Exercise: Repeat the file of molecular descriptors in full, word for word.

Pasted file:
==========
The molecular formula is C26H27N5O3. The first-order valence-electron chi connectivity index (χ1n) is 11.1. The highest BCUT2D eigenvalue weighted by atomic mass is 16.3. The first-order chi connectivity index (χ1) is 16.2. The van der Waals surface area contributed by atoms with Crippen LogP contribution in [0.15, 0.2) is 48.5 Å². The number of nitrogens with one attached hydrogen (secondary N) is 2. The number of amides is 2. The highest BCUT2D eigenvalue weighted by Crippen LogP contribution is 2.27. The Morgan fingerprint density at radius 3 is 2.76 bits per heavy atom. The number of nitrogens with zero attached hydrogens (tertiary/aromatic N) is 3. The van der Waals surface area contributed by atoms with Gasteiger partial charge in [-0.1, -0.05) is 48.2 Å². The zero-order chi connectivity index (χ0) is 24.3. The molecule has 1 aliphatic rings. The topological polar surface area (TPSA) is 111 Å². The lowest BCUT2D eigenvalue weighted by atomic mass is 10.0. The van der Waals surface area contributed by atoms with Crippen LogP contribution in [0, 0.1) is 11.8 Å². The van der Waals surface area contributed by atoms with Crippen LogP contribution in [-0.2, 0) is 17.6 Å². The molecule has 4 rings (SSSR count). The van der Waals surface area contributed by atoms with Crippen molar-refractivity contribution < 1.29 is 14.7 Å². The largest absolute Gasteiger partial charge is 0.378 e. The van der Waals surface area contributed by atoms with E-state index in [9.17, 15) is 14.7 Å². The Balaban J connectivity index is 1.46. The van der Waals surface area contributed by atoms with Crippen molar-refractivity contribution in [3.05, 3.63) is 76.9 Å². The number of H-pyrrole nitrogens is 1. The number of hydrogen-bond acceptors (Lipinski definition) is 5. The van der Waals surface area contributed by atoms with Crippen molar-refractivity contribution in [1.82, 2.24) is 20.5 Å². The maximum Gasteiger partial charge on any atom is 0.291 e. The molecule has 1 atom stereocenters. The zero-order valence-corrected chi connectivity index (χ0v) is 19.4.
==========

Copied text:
The molecular formula is C26H27N5O3. The first-order valence-electron chi connectivity index (χ1n) is 11.1. The highest BCUT2D eigenvalue weighted by atomic mass is 16.3. The first-order chi connectivity index (χ1) is 16.2. The van der Waals surface area contributed by atoms with Crippen LogP contribution in [0.15, 0.2) is 48.5 Å². The number of nitrogens with one attached hydrogen (secondary N) is 2. The number of amides is 2. The highest BCUT2D eigenvalue weighted by Crippen LogP contribution is 2.27. The Morgan fingerprint density at radius 3 is 2.76 bits per heavy atom. The number of nitrogens with zero attached hydrogens (tertiary/aromatic N) is 3. The van der Waals surface area contributed by atoms with Gasteiger partial charge in [-0.1, -0.05) is 48.2 Å². The zero-order chi connectivity index (χ0) is 24.3. The molecule has 1 aliphatic rings. The topological polar surface area (TPSA) is 111 Å². The lowest BCUT2D eigenvalue weighted by atomic mass is 10.0. The van der Waals surface area contributed by atoms with Crippen LogP contribution in [0, 0.1) is 11.8 Å². The van der Waals surface area contributed by atoms with Crippen LogP contribution in [-0.2, 0) is 17.6 Å². The molecule has 4 rings (SSSR count). The van der Waals surface area contributed by atoms with Crippen molar-refractivity contribution < 1.29 is 14.7 Å². The largest absolute Gasteiger partial charge is 0.378 e. The van der Waals surface area contributed by atoms with E-state index in [9.17, 15) is 14.7 Å². The Balaban J connectivity index is 1.46. The van der Waals surface area contributed by atoms with Crippen molar-refractivity contribution in [3.05, 3.63) is 76.9 Å². The number of H-pyrrole nitrogens is 1. The number of hydrogen-bond acceptors (Lipinski definition) is 5. The van der Waals surface area contributed by atoms with Crippen molar-refractivity contribution in [1.82, 2.24) is 20.5 Å². The maximum Gasteiger partial charge on any atom is 0.291 e. The molecule has 1 atom stereocenters. The zero-order valence-corrected chi connectivity index (χ0v) is 19.4.